Producers often use an identification number or mark – otherwise known as a lot code – as part of their traceability strategy, in order to quickly and efficiently identify the lot (ie, batch of sales units of a foodstuff produced, manufactured or packaged under practically the same conditions) from which a product was part. Lot codes will typically include information such as the line of production, batch number and the bottle reference. The production date can also be part of the lot code, either in a detailed (e.g. 2023.02.03) or in a coded fashion, depending on the operator. All these elements will allow producers to conduct a swift and thorough recall of affected products should any issues arise. Lot codes are also used by operators for protection against counterfeiting, considering that they are unique to a given product.

    Australia and New Zealand

    Legislative framework

    In both Australia and New Zealand, the Food Standards Code mandates that food for sale must bear a lot identification.

    Moreover, there is a prohibition on defacement: “A person who sells a food for sale that is packaged, or deals with a packaged food for sale before its sale, must not deface the label on the package unless:

    (a) the relevant authority has given its permission; and

    (b) if the relevant authority has imposed any conditions on its permission—those conditions have been complied with.”

    There is a specific provision to permit instances where there would be a need to re-label or oversticker in order to be compliant with the Code.

    Penalties in case of infringement of the rules

    Australia: According to the Food Act 1984, “a person must not sell or advertise any food that is packaged or labelled in a manner that contravenes a provision of the Food Standards Code. Penalty: AUD$40 000 in the case of an individual and $200 000 in the case of a corporation”, and “a person must not sell or advertise for sale any food in a manner that contravenes a provision of the Food Standards Code. Penalty: $40 000 in the case of an individual and $200 000 in the case of a corporation”.

    If you would like a toolkit for lot code and traceability requirements for export requirements, please contact Paul McLeay.

  • 12 Nov 2023 8:44 AM | Anonymous member (Administrator)

    You need written permission from the ATO to provide your products in any container more than 2 litres, unless it is under bond.

    The obligation is on you, the producer.

    Several members have made enquiries in relation to the supply of spirits in 20 litre containers. Many members are not aware that you need ATO specific written permission to enter spirits or other excisable beverages (OEBs) into the Australian domestic market (that is, leaving your bond) in a container with a capacity of more than 2 litres.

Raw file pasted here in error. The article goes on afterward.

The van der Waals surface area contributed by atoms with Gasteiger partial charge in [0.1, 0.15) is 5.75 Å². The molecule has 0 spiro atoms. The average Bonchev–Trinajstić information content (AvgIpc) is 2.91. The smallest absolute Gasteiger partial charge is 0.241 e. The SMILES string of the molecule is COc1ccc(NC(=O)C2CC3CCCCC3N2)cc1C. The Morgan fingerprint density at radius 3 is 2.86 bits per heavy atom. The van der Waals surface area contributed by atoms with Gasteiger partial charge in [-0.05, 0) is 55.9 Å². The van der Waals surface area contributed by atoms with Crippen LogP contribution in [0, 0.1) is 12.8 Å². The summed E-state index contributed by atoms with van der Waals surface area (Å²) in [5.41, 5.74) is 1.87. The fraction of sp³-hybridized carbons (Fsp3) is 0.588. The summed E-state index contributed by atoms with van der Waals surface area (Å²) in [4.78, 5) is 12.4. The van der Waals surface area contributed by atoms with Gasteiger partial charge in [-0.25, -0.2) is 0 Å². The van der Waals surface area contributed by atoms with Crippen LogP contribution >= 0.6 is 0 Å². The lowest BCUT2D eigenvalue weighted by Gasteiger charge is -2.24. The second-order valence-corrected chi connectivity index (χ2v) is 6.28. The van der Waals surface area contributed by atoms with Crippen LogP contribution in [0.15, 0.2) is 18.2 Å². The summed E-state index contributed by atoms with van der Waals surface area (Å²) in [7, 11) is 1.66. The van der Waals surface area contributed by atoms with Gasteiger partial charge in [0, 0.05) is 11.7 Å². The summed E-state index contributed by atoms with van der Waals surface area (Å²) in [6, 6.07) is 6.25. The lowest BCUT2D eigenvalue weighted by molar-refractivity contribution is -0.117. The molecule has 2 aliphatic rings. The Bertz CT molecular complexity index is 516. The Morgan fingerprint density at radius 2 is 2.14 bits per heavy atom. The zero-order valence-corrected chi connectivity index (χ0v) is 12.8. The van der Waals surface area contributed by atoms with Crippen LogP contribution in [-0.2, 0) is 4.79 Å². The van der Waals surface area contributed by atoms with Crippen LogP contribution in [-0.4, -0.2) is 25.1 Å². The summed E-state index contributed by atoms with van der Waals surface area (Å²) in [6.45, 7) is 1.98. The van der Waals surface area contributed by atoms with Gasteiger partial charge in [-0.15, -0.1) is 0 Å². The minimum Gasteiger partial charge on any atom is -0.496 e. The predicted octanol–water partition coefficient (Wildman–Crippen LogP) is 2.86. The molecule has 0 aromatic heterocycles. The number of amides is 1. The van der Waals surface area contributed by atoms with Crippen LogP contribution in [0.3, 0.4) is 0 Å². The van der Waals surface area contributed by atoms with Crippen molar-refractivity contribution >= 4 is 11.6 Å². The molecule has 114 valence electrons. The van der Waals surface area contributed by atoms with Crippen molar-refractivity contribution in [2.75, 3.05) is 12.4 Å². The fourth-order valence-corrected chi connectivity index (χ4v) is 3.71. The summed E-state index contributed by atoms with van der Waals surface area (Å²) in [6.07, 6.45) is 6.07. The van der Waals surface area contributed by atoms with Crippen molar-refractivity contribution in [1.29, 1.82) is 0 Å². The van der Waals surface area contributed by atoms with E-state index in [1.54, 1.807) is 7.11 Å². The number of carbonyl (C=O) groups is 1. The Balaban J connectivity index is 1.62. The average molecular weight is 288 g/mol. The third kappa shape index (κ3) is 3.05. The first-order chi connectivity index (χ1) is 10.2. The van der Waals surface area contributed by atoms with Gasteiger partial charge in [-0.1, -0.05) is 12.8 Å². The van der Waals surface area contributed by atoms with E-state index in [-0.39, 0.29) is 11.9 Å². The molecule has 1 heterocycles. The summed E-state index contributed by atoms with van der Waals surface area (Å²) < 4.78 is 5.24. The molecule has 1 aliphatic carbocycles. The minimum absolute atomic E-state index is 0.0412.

For example, a licensed distiller may want to sell spirit packaged in a 20-litre plastic container directly to pubs and clubs, where it will be used to prepare mixed alcohol beverages (such as cocktails) for consumption on the premises. The distiller cannot sell the spirit to those pubs and clubs without first obtaining written permission from the ATO to enter the spirit packaged in the bulk container into the Australian domestic market.

    To apply for permission, submit your request to the ATO in writing and provide:

    • details of the product
    • the container size
    • the intended market (for example, pubs and clubs).

    The ATO cannot give permission to enter spirits or OEBs that are packaged in a container with a capacity of more than 2 litres where they are to be repackaged into any other container for retail sale.

    Spirits or OEBs packaged in a container with a capacity of more than two litres can be supplied underbond and repackaging for retail sale may be undertaken at excise licensed premises, prior to the goods being entered into the Australian domestic market.

    You can contact the ATO for more information.

  • 12 Nov 2023 8:37 AM | Anonymous member (Administrator)


    Members should be aware that the Container Deposit Scheme has been extended to include spirit bottles that are sold in, or to be consumed, in Queensland. This was previously only applied to RTDs. This came into effect 1 November 2023.

    If you are a QLD producer, this affects you.

    If you sell your product into QLD, this affects you.

    Many thanks go to the QDA who has been lobbying the State Government for administrative amendments to this scheme. They have been in constant communication with the Minister’s office, the Office of Circular Economy and COEX as the scheme administrator in Queensland.

    Some of the key elements of the scheme are:

    • Your product for sale requires a barcode. You are not required to put a barcode on any existing stock, and you have 12 months to arrange for stock produced after 1 November 2023 to be labelled with barcodes.
    • Your product must have a marking or labelling that state the refund amount, how it can be claimed at a container refund point in a participating state, and it must be of a colour and size that is clear and legible for the container. The QLD legislation does not specify a particular size or colour. You should be aware of this for future label requirements. The QDA was successful in negotiating a transitional period before this is labelling is mandatory. A grace period will be in place for the display of a refund mark on glass wine and spirit bottles until 1 January 2027.